Sunday, November 18, 2007

Murder and Madness

I recently read Donald T. Lunde's Murder and Madness (San Francisco: San Francisco Book Co., 1976). Lunde at the time was a professor at Stanford--I'm guessing at the medical school. He seems to be in practice as a psychiatrist in Palm Springs now. The picture of him on his web site is a heck of a lot better than the one they used on the dust jacket of Murder and Madness! That picture makes him look too young to drive, much less be a professor--and he looked remarkably goofy. (I think he was just trying to look happy. I've had much worse pictures taken of me--although fortunately, never for a dust jacket!)

Anyway, Murder and Madness seems to have been intended as a popular, mass market book. It is regrettably short of footnotes. However, for what I was using it for, it is just fine. Lunde ended up being called as an expert witness in three major mass murder cases in Santa Cruz--just after California's Lanterman-Petris-Short Act went into effect.

In all three cases, the murders were tragedies that could have been prevented.
John Linley Frazier was one of the first examples of how California’s emerging concern for civil liberties of the mentally ill led to disaster. Like many other schizophrenics, the first clear evidence appeared when he was in his early 20s. He fixated on ecology, and after a traffic accident, became convinced that God had told him that he would die if he drove again—and gave him a mission to rid the Earth of those who were altering the natural environment. Frazier’s mother and wife recognized how seriously ill he was, and tried to obtain treatment for him, but he refused it.
Frazier’s behavior became increasingly disturbed, and he warned that “some materialists might have to die” in the coming ecological revolution. The following Monday, Frazier climbed the hill from the cowshed where he was living near Santa Cruz, and murdered “Dr. Victor M. Ohta, his wife, their two young sons, and the doctor’s secretary.” He blindfolded them, tied them up, shot each of them, and threw them into the pool. Then he set fires throughout the house to return it back to the environment. Frazier’s bizarre behavior and statements to family and friends soon led to his arrest. He was found legally sane, convicted, and sentenced to life in prison.[1]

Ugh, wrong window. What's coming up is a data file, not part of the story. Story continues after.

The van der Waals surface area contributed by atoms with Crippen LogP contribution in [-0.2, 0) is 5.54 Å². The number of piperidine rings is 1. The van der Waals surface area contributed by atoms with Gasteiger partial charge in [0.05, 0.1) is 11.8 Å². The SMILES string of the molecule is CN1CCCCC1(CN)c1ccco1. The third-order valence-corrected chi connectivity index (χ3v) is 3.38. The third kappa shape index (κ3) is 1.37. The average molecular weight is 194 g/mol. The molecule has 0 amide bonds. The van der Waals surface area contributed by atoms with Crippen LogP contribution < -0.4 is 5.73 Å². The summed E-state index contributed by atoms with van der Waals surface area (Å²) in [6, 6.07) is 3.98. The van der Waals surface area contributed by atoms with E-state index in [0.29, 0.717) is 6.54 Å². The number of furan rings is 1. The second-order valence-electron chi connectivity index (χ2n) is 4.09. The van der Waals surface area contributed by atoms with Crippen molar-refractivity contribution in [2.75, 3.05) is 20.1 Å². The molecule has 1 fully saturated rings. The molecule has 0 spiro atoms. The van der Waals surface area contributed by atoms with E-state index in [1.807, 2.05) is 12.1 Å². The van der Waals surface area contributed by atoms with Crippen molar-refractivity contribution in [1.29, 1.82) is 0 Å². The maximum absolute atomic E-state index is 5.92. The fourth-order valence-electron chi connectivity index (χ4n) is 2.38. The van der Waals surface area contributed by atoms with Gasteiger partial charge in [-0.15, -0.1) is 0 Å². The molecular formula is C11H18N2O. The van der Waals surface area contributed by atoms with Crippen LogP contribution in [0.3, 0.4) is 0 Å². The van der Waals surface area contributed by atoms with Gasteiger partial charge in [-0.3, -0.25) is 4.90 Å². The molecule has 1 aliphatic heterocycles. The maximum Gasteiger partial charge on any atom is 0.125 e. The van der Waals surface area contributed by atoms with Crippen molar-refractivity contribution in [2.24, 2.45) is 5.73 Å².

In other cases, there was not simply concern that the sufferer might be dangerous. Edmund Emil Kemper III was a sexual sadist who killed his paternal grandparents at age 15, in an attempt to punish his mother, who was having increasing difficulties handling him. California hospitalized him until he was 21, and then released him on parole in 1969. Over a bit less than a year, starting in May of 1972, Kemper shot, stab, and strangled eight women, including his mother. He dismembered his victims, had sex with their dead bodies, and engaged in cannibalism. After repeated phone calls to the police to persuade them that he was the killer, he was arrested, found legally sane, convicted, and sentenced to life in prison.[2]
Herbert William Mullin was another of the schizophrenics whose illness arrived just as California was moving towards a more humane and less restrictive approach to mental illness. In high school, Mullin showed some odd behaviors—more obviously frightening in retrospect—but until 1969, just before Mullin’s 22nd birthday, it was not obvious that he was mentally ill. Mullin were persuaded to voluntarily enter Mendocino State Hospital, on California’s north coast on March 30. Six weeks later, having refused to participate in treatment programs—and under no legal obligation to remain—he left.